Scott Forstall was fired from Apple 10 years ago today

It may be hard to believe, but it’s now been a decade since Scott Forstall was fired from Apple. Forstall was replaced by Craig Federighi on October 29, 2012, although he remained in a functional advisory capacity for approximately six months thereafter.

Here’s a look back at what happened… and what happened next.

Mapping the death of Forstall

Forstall was one of Steve Jobs’s closest allies at Apple. They would eat lunch and work together regularly. But after Steve Jobs’s death in 2011, rumors began circulating that Forstall was not particularly liked in the executive ranks. Many saw Forstall as emulating Jobs’ ego, and quick to deflect blame. In particular, Forstall was said to have clashed so much with Jony Ive, the head of industrial design, that they refused to take meetings together.

Although Forstall was known to be disliked (at least at the executive level, many people who reported to him have published extremely positive commendations of his leadership in the years since), the iPhone and iOS were booming, and Forstall’s political credit as the Face of Apple’s mobile software division was somewhat insurmountable. He may not have many friends on the executive team, but it’s hard to deny his team’s results. However, then came September 2012 and the launch of iOS 6.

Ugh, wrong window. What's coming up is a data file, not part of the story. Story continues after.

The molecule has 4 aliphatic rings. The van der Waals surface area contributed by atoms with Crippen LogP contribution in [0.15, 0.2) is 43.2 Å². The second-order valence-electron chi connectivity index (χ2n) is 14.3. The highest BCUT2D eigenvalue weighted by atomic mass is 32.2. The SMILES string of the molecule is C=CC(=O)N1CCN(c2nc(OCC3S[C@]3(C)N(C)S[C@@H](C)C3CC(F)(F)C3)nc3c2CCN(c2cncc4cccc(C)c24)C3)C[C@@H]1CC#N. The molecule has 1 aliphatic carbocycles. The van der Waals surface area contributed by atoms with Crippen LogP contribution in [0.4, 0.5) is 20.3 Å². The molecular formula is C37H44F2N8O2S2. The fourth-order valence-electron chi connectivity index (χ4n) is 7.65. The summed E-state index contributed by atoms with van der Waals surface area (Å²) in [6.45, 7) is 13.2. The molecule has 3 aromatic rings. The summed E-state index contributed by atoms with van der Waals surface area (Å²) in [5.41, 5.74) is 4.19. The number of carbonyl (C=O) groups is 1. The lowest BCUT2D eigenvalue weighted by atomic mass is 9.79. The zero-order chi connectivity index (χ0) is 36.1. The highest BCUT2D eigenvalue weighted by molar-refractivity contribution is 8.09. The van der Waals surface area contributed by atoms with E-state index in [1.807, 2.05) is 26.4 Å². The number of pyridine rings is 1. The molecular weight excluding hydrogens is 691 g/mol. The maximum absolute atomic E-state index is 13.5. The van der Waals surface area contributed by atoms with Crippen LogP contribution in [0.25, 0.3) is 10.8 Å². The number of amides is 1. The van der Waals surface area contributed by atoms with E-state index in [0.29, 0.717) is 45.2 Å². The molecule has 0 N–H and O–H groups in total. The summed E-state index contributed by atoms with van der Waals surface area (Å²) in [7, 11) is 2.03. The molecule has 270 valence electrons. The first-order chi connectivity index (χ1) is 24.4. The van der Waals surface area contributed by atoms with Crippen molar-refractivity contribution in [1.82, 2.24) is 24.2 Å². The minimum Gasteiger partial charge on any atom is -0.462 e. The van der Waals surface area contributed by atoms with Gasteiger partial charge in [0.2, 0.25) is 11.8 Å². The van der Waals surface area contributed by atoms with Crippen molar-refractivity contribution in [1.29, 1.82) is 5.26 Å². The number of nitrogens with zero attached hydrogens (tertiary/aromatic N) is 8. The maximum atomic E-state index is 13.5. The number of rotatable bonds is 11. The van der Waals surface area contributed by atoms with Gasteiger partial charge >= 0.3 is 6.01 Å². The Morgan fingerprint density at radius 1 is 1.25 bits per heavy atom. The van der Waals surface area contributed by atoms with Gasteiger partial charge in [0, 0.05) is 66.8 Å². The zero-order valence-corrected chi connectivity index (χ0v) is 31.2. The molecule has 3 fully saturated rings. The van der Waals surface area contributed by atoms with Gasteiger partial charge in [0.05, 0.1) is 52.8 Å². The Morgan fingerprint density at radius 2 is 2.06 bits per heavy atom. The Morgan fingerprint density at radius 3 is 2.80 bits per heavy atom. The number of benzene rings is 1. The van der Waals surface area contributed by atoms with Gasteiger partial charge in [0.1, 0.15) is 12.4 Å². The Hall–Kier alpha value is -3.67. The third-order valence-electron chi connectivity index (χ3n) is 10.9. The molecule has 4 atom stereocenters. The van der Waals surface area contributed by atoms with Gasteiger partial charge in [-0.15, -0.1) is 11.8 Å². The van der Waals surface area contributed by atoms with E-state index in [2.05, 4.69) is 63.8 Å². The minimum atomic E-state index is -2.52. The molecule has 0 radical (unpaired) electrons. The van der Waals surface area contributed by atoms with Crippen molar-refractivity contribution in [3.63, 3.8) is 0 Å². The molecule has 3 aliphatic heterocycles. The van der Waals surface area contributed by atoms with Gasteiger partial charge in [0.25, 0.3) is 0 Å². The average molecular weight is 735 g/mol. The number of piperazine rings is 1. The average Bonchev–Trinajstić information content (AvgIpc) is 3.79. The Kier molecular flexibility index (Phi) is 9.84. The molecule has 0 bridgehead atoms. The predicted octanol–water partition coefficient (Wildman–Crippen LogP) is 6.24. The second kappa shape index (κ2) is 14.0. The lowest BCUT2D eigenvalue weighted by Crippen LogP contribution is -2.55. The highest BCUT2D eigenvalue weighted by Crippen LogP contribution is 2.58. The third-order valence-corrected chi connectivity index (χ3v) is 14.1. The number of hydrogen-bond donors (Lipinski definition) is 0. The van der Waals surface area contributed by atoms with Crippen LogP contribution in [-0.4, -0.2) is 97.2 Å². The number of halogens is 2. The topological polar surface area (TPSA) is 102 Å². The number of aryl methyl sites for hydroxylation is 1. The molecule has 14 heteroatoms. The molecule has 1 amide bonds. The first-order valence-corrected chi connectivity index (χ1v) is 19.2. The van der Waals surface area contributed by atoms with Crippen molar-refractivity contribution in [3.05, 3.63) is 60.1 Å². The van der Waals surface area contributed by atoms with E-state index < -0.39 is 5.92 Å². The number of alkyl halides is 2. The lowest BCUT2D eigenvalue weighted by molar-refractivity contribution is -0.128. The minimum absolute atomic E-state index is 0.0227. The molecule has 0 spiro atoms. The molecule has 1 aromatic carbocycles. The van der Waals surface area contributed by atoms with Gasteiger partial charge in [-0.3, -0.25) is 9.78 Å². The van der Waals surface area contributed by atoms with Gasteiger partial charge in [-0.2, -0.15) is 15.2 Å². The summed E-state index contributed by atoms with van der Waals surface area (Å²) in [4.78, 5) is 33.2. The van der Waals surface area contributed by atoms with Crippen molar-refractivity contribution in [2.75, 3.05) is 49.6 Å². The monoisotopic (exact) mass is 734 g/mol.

iOS 6 included a brand new Maps app, using Apple data and cartography, replacing Google Maps as the stock Maps app on the phone. The launch was a widespread disaster. Apple Maps’ data sources are widely incorrect or incomplete. Navigation was unreliable and the fancy 3D city flyover feature exhibited model rendering issues for many landmarks. Apple Maps made national news headlines for all the wrong reasons. Some joked Apple has only tested it in California (this actually turned out to be half-true). Just a week after iOS 6 came out, Apple issued an open letter apology admitting that maps quality was not up to standard. The letter even directs customers to download third-party maps apps like MapQuest and Waze.